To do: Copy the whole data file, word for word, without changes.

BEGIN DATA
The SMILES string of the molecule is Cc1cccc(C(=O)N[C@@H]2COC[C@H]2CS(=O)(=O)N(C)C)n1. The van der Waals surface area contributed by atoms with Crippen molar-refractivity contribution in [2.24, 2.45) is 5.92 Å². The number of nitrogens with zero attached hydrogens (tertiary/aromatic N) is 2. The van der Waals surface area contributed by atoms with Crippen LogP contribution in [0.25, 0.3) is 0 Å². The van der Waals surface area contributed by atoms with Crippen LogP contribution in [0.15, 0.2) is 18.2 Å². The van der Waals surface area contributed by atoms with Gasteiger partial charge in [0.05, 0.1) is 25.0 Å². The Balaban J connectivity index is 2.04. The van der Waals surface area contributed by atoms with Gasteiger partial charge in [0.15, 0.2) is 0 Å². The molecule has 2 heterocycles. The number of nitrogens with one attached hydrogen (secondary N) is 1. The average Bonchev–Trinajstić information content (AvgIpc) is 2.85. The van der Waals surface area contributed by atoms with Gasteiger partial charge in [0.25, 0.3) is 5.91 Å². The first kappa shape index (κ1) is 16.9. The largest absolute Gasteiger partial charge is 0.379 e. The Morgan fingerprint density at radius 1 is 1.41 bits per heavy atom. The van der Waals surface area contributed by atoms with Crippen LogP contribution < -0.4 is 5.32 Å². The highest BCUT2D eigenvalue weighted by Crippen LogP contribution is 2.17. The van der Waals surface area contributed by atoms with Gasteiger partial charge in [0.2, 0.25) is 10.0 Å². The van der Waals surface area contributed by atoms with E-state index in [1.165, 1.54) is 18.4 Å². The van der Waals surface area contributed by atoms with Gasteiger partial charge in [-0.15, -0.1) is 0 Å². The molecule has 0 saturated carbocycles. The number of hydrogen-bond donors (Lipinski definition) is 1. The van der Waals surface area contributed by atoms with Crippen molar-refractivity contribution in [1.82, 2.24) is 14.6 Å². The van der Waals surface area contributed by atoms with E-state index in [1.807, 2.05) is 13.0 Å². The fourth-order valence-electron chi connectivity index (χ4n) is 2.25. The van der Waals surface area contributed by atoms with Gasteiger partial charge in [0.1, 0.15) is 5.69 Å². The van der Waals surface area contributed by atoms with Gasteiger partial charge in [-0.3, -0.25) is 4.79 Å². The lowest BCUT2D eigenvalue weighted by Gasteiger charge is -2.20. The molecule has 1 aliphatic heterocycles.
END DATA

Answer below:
The SMILES string of the molecule is Cc1cccc(C(=O)N[C@@H]2COC[C@H]2CS(=O)(=O)N(C)C)n1. The van der Waals surface area contributed by atoms with Crippen molar-refractivity contribution in [2.24, 2.45) is 5.92 Å². The number of nitrogens with zero attached hydrogens (tertiary/aromatic N) is 2. The van der Waals surface area contributed by atoms with Crippen LogP contribution in [0.25, 0.3) is 0 Å². The van der Waals surface area contributed by atoms with Crippen LogP contribution in [0.15, 0.2) is 18.2 Å². The van der Waals surface area contributed by atoms with Gasteiger partial charge in [0.05, 0.1) is 25.0 Å². The Balaban J connectivity index is 2.04. The van der Waals surface area contributed by atoms with Gasteiger partial charge in [0.15, 0.2) is 0 Å². The molecule has 2 heterocycles. The number of nitrogens with one attached hydrogen (secondary N) is 1. The average Bonchev–Trinajstić information content (AvgIpc) is 2.85. The van der Waals surface area contributed by atoms with Gasteiger partial charge in [0.25, 0.3) is 5.91 Å². The first kappa shape index (κ1) is 16.9. The largest absolute Gasteiger partial charge is 0.379 e. The Morgan fingerprint density at radius 1 is 1.41 bits per heavy atom. The van der Waals surface area contributed by atoms with Crippen LogP contribution < -0.4 is 5.32 Å². The highest BCUT2D eigenvalue weighted by Crippen LogP contribution is 2.17. The van der Waals surface area contributed by atoms with Gasteiger partial charge in [0.2, 0.25) is 10.0 Å². The van der Waals surface area contributed by atoms with E-state index in [1.165, 1.54) is 18.4 Å². The van der Waals surface area contributed by atoms with Gasteiger partial charge in [-0.15, -0.1) is 0 Å². The molecule has 0 saturated carbocycles. The number of hydrogen-bond donors (Lipinski definition) is 1. The van der Waals surface area contributed by atoms with Crippen molar-refractivity contribution in [1.82, 2.24) is 14.6 Å². The van der Waals surface area contributed by atoms with E-state index in [1.807, 2.05) is 13.0 Å². The fourth-order valence-electron chi connectivity index (χ4n) is 2.25. The van der Waals surface area contributed by atoms with Gasteiger partial charge in [0.1, 0.15) is 5.69 Å². The van der Waals surface area contributed by atoms with Gasteiger partial charge in [-0.3, -0.25) is 4.79 Å². The lowest BCUT2D eigenvalue weighted by Gasteiger charge is -2.20. The molecule has 1 aliphatic heterocycles.